I LIVE IN JAPAN / Sophia Appelbaum / Writer

Feburary 2024 (VOL.196)

Sophia Appelbaum

  • Home country/state/city: USA / Pennsylvania / Philadelphia
  • Occupation: Writer
  • Duration of living in Japan:About 10 years
  • Why do you live in Japan?: Many reasons! Currently for work

Which places in Japan do you recommend that foreigners see?

Maybe Nagano! I know it’s a popular prefecture among Japanese vacationers, but it tends to be an afterthought for anyone coming from overseas, and I think it deserves to be better appreciated. Matsumoto Castle has one of the oldest original castle keeps in Japan, and it even has the cool nickname “Crow Castle”! Nagano’s onsen-loving snow monkeys are also adorable, and the wasabi farms in Azumino are fun to visit. Plus, basically, everywhere you look is green and gorgeous.

What is the distinctive difference between your country’s and Japanese lifestyle?

Obviously there are a lot of major differences between the US and Japan, but I find some of the smaller discrepancies more interesting – like the way people treat fruit! Perhaps it’s because fruit tends to be expensive in Japan (even when it’s everyday supermarket produce – gift fruit is another matter entirely), but people treat fruit with care. Before eating, you see people carefully peeling and cutting apples into slices, or peeling the skin off grapes one by one. Americans are way more likely to bite right into an apple, or pull a handful of grapes off the bunch.

What do you miss about your maternal country living in Japan?

It’s easy to say “good pizza,” but I think the real answer is a willingness to bend the rules. In Japan, there’s a tendency to follow the letter of the law instead of the spirit of it, which can sometimes be frustrating, and makes me miss most Americans’ attitude towards following the rules. Sometimes I find myself thinking “Who does it hurt if that rule is broken? who does it help?” People working in customer-facing jobs in the US are often less polite than the same workers in Japan, as a whole, but I think that most Americans are less hesitant to bend a few rules when it’s evident that it would result in a net positive.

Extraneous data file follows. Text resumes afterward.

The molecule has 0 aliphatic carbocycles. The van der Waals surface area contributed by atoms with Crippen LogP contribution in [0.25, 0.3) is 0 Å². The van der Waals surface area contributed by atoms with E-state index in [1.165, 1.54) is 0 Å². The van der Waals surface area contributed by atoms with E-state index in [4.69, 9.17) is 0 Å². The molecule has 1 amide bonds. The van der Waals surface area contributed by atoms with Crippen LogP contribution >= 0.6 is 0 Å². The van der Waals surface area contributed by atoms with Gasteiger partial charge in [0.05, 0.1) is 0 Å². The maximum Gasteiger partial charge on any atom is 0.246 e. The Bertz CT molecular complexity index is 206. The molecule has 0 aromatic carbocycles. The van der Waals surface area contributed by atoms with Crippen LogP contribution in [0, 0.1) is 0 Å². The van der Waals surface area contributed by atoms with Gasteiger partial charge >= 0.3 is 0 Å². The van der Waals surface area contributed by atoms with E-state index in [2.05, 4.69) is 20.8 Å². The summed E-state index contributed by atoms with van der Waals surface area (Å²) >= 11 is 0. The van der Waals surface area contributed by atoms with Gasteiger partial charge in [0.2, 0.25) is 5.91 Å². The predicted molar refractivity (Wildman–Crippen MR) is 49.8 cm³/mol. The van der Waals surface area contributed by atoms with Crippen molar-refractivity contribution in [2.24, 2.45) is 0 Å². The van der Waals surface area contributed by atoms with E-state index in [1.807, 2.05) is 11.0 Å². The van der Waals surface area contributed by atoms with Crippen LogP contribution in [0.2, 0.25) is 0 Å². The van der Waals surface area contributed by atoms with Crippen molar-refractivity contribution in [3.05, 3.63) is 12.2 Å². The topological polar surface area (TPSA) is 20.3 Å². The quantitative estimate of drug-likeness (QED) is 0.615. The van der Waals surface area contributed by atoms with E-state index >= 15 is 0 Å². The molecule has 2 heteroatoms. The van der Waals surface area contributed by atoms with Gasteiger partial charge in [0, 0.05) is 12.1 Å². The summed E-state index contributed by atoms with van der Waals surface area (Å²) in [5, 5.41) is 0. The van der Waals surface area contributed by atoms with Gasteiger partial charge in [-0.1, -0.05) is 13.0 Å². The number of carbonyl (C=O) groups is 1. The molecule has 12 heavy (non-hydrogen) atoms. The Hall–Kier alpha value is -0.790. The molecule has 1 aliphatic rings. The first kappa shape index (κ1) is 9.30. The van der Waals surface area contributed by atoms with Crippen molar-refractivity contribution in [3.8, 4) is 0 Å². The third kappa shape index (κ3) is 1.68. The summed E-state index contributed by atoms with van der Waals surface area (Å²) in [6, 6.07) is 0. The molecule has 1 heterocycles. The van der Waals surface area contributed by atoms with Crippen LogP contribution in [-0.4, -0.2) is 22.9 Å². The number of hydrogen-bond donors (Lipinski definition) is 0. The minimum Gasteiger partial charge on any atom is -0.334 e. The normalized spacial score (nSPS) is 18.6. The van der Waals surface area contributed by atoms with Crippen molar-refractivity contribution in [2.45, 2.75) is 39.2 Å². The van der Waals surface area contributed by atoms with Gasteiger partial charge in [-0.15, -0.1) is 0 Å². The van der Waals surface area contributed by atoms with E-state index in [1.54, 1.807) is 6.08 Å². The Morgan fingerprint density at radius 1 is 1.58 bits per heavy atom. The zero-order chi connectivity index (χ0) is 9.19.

Obviously, really good pizza is also important, though. It’s not hard to find Italian-style pizza in Japan, but getting really well-made American-style pizza is a struggle! New York thin crust or Chicago deep dish – I’ll take either, or preferably both.

What do you appreciate most about Japanese culture?

In recent years I’ve fallen in love with Japanese seasonal culture and festivities. My hometown in the US has four seasons, and it actually has beautiful fall foliage, but I never appreciated any of it until I’d spent a few years in Japan, seeing how each season is carefully observed and celebrated. After going for momijigari with friends and enjoying seasonal flower festivals, I can really see why those Heian-era aristocrats were so obsessed with their surroundings. It’s fun looking forward to hydrangea season or hanami events every year, and it’s a nice way to be mindful of your environment!

What are your favorite Japanese foods?

Persimmon leaf sushi (柿の葉寿司)! It’s a Nara specialty, but it’s available as ekiben all over Kansai, so it’s my shinkansen meal of choice. (If you look, you can even get it in big Tokyo train stations sometimes.) Of course, that’s not a very practical everyday meal outside of Nara, so ten-don (天丼) is a close runner-up. There’s nothing like the crisp crunch of tempura and salty-sweet ten-don sauce on top of a bed of hot rice. Especially with extra maitake mushrooms.

Would you like to continue to live in Japan for the rest of your life, or you think you will return to your home country? If so why?

I came to Japan without any long-term plans, and ended up staying because, quite simply, I didn’t want to leave. In the past years, things haven’t really changed much! I don’t know if I’ll end up living in Japan for the rest of my life, since that’s not really a specific goal of mine, and I’m willing to go elsewhere if something interesting pops up. But pizza isn’t enough to pull me back to the US right now, and I don’t really want to leave Japan, either! We’ll see what the future has to offer.

Writer: Minobu Kondo
Photojournalist in Tokyo, writing for Japanese and American magazines. Publishing an essay “101 of green stories” with the other Japanese artists such as Kosetsu Minami. Languages: Japanese, English and French.

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